Vanderbilt Journal of Entertainment & Technology Law

First Page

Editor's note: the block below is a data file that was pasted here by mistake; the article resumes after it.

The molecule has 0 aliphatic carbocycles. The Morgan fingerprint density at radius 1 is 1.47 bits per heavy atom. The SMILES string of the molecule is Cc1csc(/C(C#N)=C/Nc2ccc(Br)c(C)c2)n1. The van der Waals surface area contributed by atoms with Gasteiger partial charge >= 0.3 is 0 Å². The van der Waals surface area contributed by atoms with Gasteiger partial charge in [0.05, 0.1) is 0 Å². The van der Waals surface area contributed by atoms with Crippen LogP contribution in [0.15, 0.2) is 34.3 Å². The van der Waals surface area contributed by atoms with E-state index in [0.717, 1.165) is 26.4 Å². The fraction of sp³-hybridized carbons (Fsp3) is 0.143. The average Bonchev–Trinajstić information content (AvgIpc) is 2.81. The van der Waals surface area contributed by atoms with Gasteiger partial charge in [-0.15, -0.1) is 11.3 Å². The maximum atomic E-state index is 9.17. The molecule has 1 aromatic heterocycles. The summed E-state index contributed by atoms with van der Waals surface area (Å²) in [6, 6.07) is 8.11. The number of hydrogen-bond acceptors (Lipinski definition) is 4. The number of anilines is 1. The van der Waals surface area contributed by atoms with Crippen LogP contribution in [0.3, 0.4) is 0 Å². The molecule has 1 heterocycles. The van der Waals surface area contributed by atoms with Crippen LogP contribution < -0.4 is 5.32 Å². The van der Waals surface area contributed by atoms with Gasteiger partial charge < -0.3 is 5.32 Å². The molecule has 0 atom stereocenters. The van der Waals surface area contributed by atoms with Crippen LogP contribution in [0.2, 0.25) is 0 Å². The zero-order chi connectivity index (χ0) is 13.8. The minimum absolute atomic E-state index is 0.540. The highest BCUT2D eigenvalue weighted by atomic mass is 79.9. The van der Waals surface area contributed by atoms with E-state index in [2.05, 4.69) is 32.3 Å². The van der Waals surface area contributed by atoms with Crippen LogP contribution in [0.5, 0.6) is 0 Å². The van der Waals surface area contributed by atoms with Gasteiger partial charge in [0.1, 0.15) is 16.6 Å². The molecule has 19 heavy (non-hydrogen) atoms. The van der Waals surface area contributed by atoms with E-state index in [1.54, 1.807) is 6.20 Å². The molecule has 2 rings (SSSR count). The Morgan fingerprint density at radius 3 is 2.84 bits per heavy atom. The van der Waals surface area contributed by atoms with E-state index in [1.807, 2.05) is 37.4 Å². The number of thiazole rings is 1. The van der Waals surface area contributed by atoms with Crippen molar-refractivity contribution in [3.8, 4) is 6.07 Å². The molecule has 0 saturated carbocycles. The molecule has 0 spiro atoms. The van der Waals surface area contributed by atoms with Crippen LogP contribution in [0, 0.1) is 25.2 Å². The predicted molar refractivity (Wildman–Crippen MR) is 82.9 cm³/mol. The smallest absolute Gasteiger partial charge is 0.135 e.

US rhetoric has not matched reality in the free trade or sustainability contexts, as may be seen by the ongoing debates surrounding a range of behaviors that violate international trade rules. The US government's failure to adhere to the rules that it was instrumental in crafting sets a particularly troubling precedent. These trade distortions reduce trust and respect among countries and undermine efforts to combat climate change. Simultaneously, we are witnessing a growing preference for "minilateral" agreements, as may be seen in the Obama Administration's push for the Trans-Pacific Partnership and US-EU Trade Pact. This trend is likely to continue as Donald Trump has signaled his intention to move away from multilateral trade deals and favor bilateral accords. The Chinese government has pursued a similar approach in the context of financial governance and, with its recent creation of the Asian Infrastructure Investment Bank, has also exhibited a willingness to circumvent existing global institutions. Concurrently, the international community has been engaged in negotiations under the umbrella of the United Nations (UN) Framework Convention on Climate Change to mitigate the threat of global climate change and similarly promote sustainability, most recently via the Paris Agreement. This Article identifies a series of inconsistencies in US trade policies and completes a comparative case study of the ongoing disputes between China and the United States surrounding solar energy subsidies in hopes of finding opportunities for collective action that promotes both free trade and sustainability. It also pinpoints roadblocks to promoting both the free trade and sustainability movements, and through the lens of the literature on polycentric governance, discusses the trend towards--as well as the benefits and drawbacks of--minilateral and multilateral approaches to furthering sustainable development.